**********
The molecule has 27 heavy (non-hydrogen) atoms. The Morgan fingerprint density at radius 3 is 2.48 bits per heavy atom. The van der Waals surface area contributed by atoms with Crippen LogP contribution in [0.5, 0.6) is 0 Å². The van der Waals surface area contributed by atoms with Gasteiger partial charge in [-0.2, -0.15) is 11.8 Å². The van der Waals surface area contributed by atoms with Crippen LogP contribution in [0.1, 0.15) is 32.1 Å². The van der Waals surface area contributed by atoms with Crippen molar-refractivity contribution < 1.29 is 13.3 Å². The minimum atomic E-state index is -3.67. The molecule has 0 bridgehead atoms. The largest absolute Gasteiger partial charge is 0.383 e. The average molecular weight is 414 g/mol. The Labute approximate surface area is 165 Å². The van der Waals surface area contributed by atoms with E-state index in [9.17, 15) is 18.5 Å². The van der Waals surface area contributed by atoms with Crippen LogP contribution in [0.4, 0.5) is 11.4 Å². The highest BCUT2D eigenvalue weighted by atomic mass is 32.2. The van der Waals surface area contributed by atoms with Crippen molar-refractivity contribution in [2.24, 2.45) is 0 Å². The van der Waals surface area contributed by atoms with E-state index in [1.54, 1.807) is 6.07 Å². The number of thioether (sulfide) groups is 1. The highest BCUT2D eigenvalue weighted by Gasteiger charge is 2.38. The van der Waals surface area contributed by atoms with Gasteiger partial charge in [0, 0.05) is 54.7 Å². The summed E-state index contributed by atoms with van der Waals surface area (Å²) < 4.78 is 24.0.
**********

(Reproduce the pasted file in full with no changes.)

The molecule has 27 heavy (non-hydrogen) atoms. The Morgan fingerprint density at radius 3 is 2.48 bits per heavy atom. The van der Waals surface area contributed by atoms with Crippen LogP contribution in [0.5, 0.6) is 0 Å². The van der Waals surface area contributed by atoms with Gasteiger partial charge in [-0.2, -0.15) is 11.8 Å². The van der Waals surface area contributed by atoms with Crippen LogP contribution in [0.1, 0.15) is 32.1 Å². The van der Waals surface area contributed by atoms with Crippen molar-refractivity contribution < 1.29 is 13.3 Å². The minimum atomic E-state index is -3.67. The molecule has 0 bridgehead atoms. The largest absolute Gasteiger partial charge is 0.383 e. The average molecular weight is 414 g/mol. The Labute approximate surface area is 165 Å². The van der Waals surface area contributed by atoms with E-state index in [9.17, 15) is 18.5 Å². The van der Waals surface area contributed by atoms with Crippen LogP contribution in [0.4, 0.5) is 11.4 Å². The highest BCUT2D eigenvalue weighted by atomic mass is 32.2. The van der Waals surface area contributed by atoms with Crippen molar-refractivity contribution in [2.24, 2.45) is 0 Å². The van der Waals surface area contributed by atoms with E-state index in [1.54, 1.807) is 6.07 Å². The number of thioether (sulfide) groups is 1. The highest BCUT2D eigenvalue weighted by Gasteiger charge is 2.38. The van der Waals surface area contributed by atoms with Gasteiger partial charge in [0, 0.05) is 54.7 Å². The summed E-state index contributed by atoms with van der Waals surface area (Å²) < 4.78 is 24.0.